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Christmas pint helps support 53,000 jobs in Wales

07 Dec 2023 3 minute read
Image: Unsplash

A Christmas pint at the local pub helps support 53,000 local jobs in breweries, bars and supply chains which pay £665 million in wages and contribute £1.2 billion to the economy, data has revealed.

The Welsh Beer and Pub Association (WBPA)’s Long Live the Local campaign launched this month to shine a light on the nearly one million people behind the pint who make the festive season merry.

As Welsh pubgoers raise a local brew, they support thousands of jobs across the country: including farmers growing hops, brewers developing new recipes, scientists working on quality control and logistics teams managing deliveries.

Heart of the community

The people behind the campaign say that the local pub is often the heart of community life and a major source of local employment and economic growth.

Recent YouGov polling in Wales found that 75% of people feel pubs have a positive effect in communities and 67% think pubs help combat loneliness and isolation in their local area

Pubs and brewers have faced significant increases to their costs over the last few years while struggling to limit price rises. The Autumn Statement provided vital support with an extension to business rates relief and the freeze on beer duty, but the WBPA does not think this goes far enough.

The ‘Long Live the Local’ campaign invites us all to buy an extra round this Christmas to support the people behind the pint and join the campaign to secure the future of their local.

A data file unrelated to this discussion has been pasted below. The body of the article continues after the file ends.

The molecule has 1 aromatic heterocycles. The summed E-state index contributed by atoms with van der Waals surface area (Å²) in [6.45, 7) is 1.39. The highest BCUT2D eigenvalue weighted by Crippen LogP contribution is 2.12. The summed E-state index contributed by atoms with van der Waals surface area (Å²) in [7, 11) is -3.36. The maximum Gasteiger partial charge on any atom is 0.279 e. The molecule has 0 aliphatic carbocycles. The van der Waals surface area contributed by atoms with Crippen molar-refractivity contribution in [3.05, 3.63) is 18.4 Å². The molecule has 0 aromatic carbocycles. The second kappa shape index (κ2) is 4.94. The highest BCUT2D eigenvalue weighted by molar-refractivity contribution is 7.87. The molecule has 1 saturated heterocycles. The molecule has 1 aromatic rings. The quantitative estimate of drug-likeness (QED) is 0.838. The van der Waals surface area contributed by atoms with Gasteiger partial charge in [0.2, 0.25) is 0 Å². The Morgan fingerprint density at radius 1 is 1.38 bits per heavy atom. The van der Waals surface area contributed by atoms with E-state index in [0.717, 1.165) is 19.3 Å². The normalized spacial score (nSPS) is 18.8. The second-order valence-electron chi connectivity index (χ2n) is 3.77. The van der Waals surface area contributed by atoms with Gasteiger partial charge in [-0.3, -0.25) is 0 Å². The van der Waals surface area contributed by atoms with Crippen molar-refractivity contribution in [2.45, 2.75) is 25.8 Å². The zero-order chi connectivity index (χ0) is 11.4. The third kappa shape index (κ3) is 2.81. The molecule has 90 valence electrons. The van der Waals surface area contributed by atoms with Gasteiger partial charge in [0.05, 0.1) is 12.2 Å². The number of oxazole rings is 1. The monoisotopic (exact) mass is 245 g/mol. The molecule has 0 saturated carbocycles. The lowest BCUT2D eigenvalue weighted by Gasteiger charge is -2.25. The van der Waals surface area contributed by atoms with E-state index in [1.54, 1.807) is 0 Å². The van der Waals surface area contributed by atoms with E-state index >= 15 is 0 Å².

Lloyd Manchip, brewery manager at Magor Brewery, said: “It’s very unusual to be in an industry where you make a product that is at the centre of every party and occasion. Beer brings people together… at football and rugby, weddings and funerals, every major social event.”

“There are 550 people who work with me and we are so passionate about producing the perfect beer. We’re also looking to the future and investing in becoming more sustainable. Reducing our carbon footprint and reducing the usage of all those commodities to ultimately make the brewery more efficient, better for the planet and ultimately for the people who drink our beer.

“The beer industry is such a major part of Welsh culture. It’s so important that we keep and maintain that.”

Call for reform

Emma McClarkin, CEO of the Welsh Beer and Pub Association, said: “The pint is woven into the fabric of our communities, economies and regional identities. Local pubs are some of our most beloved tourist attractions, while our breweries produce some of the finest beers in the world.

“But the industry needs our support to survive. Wales remains one of the most expensive places in the world to have a pint, with beer duty more than double the average across Europe. The next Parliament must make bringing beer duty in line with Europe a priority – taking at least 34 pence off the price of a pint – as well as reforming business rates so that brewers and pubs can continue investing in the future, providing quality jobs and training for people across the country.”

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